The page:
RG – When you started out as a poet, an author did you envisage you will make it so big, be of international acclaim and relevant internationally as an author and poet?

AK – My life so far has been a series of miracles. I never thought that I would be a poet. I only started to speak English when I was admitted to the Kirorimal College, Delhi University to study Geography with the hope to become a Civil Servant someday. Poetry was not on the radar anywhere, forget about becoming an internationally known poet and author. John Schaar said–

“The future is not some place we are going, but one we are creating. The paths are not to be found, but made. And the activity of making them changes both the maker and the destination.”

It seems poetry chose me when I was posted in Moscow. Since then, I have been creating new paths of poetry for myself and it has changed me and my life-goals.

RG – What words of inspiration would you like to give young budding authors and poets who aspire to make it big one day?

AK – I would say, never give up. Keep trying. Read a lot, write a little. Revise whatever you write many times and then only send for publication. Enjoy the process of writing. That’s your primary reward. Getting published and acclaim etc. are secondary and tertiary rewards. Write what your inner self exhorts you to write. It brings much pleasure and satisfaction. Learn the craft of poetry. It takes time. Learn to be patient. Kabir said– Dhire, dhire, re mana, dhire sab kucch hoye, Mali sichen sau ghada, ritu aaye phal hoye. It means, slowly, patiently, things happen, the gardener waters a hundred pots of water yet the fruits appear only during the appropriate season.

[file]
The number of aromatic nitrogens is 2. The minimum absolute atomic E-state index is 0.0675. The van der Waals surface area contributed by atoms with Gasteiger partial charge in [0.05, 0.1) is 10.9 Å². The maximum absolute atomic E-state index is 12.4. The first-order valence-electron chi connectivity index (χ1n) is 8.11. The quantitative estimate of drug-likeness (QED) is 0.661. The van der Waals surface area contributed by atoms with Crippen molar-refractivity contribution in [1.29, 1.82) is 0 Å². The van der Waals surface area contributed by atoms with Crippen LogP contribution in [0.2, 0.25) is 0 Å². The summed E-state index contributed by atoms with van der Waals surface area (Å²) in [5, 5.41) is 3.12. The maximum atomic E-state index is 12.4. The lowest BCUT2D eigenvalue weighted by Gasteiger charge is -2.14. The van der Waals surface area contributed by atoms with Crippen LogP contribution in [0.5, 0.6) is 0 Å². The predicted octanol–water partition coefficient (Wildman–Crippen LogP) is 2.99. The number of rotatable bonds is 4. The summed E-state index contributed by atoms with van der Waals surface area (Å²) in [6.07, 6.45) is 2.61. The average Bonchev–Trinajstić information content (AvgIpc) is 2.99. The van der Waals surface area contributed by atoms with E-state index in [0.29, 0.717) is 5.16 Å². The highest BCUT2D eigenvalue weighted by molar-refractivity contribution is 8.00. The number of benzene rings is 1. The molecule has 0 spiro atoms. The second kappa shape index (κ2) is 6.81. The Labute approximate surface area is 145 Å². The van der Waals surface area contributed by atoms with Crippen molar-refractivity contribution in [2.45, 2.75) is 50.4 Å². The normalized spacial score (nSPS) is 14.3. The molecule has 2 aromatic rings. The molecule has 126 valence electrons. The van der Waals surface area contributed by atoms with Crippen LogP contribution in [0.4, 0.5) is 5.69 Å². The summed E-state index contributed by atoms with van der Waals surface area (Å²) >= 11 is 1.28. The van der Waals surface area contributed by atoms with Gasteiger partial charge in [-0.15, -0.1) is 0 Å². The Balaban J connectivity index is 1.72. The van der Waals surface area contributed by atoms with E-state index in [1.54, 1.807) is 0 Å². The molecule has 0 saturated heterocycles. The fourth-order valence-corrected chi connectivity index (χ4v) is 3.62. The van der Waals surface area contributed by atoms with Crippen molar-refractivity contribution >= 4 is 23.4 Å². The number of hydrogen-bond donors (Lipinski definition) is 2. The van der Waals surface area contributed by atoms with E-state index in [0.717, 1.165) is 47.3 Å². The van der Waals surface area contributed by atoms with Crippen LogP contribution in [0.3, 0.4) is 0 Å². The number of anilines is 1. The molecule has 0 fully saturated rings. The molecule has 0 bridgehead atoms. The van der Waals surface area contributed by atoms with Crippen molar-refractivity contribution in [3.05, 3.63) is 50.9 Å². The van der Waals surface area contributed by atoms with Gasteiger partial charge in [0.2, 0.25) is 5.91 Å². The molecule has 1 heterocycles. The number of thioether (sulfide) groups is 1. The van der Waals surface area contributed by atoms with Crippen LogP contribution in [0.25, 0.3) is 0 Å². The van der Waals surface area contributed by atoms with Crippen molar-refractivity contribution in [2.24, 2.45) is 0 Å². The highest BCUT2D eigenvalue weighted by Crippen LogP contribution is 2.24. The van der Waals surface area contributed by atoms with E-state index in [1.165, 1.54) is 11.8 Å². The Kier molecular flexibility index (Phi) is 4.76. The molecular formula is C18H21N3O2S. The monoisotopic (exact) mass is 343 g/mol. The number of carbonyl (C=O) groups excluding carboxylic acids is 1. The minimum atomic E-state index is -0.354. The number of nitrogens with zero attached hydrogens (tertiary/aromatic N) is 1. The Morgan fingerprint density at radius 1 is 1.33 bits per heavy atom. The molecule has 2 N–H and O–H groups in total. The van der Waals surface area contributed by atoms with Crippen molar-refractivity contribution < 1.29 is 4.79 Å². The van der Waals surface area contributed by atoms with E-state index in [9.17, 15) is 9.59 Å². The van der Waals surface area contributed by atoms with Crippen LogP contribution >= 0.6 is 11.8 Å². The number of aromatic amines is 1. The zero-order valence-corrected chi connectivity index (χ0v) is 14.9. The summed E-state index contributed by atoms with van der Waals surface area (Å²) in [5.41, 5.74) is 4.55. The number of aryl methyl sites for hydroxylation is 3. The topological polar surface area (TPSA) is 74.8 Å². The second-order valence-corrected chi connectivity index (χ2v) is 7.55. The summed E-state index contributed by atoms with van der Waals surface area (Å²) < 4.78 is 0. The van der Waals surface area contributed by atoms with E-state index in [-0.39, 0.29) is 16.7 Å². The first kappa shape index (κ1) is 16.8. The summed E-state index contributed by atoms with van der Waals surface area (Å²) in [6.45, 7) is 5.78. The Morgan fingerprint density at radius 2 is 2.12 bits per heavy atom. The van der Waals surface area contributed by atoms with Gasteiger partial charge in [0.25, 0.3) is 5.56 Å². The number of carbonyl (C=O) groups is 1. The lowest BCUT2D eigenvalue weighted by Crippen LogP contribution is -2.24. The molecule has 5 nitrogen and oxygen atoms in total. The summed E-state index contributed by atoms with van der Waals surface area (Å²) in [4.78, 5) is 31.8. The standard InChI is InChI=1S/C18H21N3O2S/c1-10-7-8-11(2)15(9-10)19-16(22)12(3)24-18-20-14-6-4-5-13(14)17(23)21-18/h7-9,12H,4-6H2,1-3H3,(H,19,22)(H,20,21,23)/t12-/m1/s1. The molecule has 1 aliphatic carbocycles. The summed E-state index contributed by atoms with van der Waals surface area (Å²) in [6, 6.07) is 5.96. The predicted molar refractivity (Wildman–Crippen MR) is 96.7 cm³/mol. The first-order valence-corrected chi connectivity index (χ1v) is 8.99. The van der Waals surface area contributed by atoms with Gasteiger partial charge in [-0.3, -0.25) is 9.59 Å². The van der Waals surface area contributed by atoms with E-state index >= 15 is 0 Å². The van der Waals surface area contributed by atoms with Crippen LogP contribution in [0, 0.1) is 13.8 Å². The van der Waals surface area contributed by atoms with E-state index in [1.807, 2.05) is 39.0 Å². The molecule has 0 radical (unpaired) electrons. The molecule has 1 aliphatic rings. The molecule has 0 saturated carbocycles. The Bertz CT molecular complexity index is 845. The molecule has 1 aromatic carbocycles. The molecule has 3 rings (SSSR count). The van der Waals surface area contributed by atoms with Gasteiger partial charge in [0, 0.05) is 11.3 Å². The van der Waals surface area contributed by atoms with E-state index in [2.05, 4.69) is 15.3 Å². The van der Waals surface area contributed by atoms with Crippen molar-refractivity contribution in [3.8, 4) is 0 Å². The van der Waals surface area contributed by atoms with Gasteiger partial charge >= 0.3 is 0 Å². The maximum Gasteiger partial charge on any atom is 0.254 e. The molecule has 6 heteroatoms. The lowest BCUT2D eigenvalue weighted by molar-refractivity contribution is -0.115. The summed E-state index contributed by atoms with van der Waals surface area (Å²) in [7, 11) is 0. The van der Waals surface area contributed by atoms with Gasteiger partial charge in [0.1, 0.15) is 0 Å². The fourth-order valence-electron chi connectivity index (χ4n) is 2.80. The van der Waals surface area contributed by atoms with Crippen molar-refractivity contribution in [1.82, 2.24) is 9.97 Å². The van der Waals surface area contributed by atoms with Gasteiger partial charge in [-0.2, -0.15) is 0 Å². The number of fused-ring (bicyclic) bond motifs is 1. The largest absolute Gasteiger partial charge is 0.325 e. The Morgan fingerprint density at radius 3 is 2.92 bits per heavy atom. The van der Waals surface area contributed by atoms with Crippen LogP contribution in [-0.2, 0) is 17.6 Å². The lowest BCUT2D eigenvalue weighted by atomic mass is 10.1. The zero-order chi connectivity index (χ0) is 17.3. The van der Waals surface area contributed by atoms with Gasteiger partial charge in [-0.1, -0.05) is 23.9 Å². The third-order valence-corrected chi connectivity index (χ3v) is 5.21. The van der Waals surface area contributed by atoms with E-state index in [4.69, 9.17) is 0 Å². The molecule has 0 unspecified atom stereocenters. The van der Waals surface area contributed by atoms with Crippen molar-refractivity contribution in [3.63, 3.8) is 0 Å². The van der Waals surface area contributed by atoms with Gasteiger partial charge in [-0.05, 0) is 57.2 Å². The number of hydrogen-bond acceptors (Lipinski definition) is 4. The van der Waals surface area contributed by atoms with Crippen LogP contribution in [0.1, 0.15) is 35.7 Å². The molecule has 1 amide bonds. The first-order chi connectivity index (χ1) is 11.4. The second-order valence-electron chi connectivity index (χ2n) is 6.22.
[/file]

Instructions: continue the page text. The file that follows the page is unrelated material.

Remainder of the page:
RG – Please share with our readers about the earth anthem?

AK – I wrote ‘Earth Anthem’ in 2008 in Russia, which was put to music first in 2013 by Sapan Ghimire and was released at the Indian Council of Cultural Relation in 2013 on the occasion of World Environment Day. It has been translated into over 50 languages across the world, most recently translated in Zulu and Quechua. The list includes languages such as Amharic, Mongolian, Khasi, Swahili, Gaelic, Dzongkha, Bhasa, Yoruba, among others. UNESCO has called it an inspiring thought that can help to bring the world together. It is played to celebrate Earth Day and World Environment Day every year by thousands of schools, organisations and people globally.

Its lines- “united we stand as flora and fauna/united we stand as species of one Earth”- tries to shift focus from an anthropocentric world to planet centric worldview where other species living on our planet are as important as Homo Sapiens. World-renowned violinist Dr L Subramaniam later composed the music for Earth Anthem in 2017 and Kavita Krishnamurthy sang it. The Philharmonic Orchestra of Brasilia performed ‘Earth Anthem’ in 2018 and it premiered in Europe in June 2019. It has also been recorded in Portuguese and Japanese.

A common Earth Anthem is supported by Nobel Laureate Kailash Satyarthi, actress Manisha Koirala, Academy Award-winning director Jeffry D Brown, Dada Saheb Phalke Award winner Shyam Benegal, among others.United Nations used ‘Earth Anthem’ to celebrate Earth Day this year. It was also featured on BBC, DoorDarshan, NDTV among others this year.

HE Abhay K. received the SAARC Literary Award for his contribution to contemporary South Asian Poetry and was nominated for the Pushcart Prize 2013. He has also been honoured with Asia-Pacific Excellence Award in 2014. His The Seduction of Delhi was shortlisted for Muse India-Satish Verma Young Writer Award 2015.

To read all about His Excellency Abhay K please see his website www.abhayk.com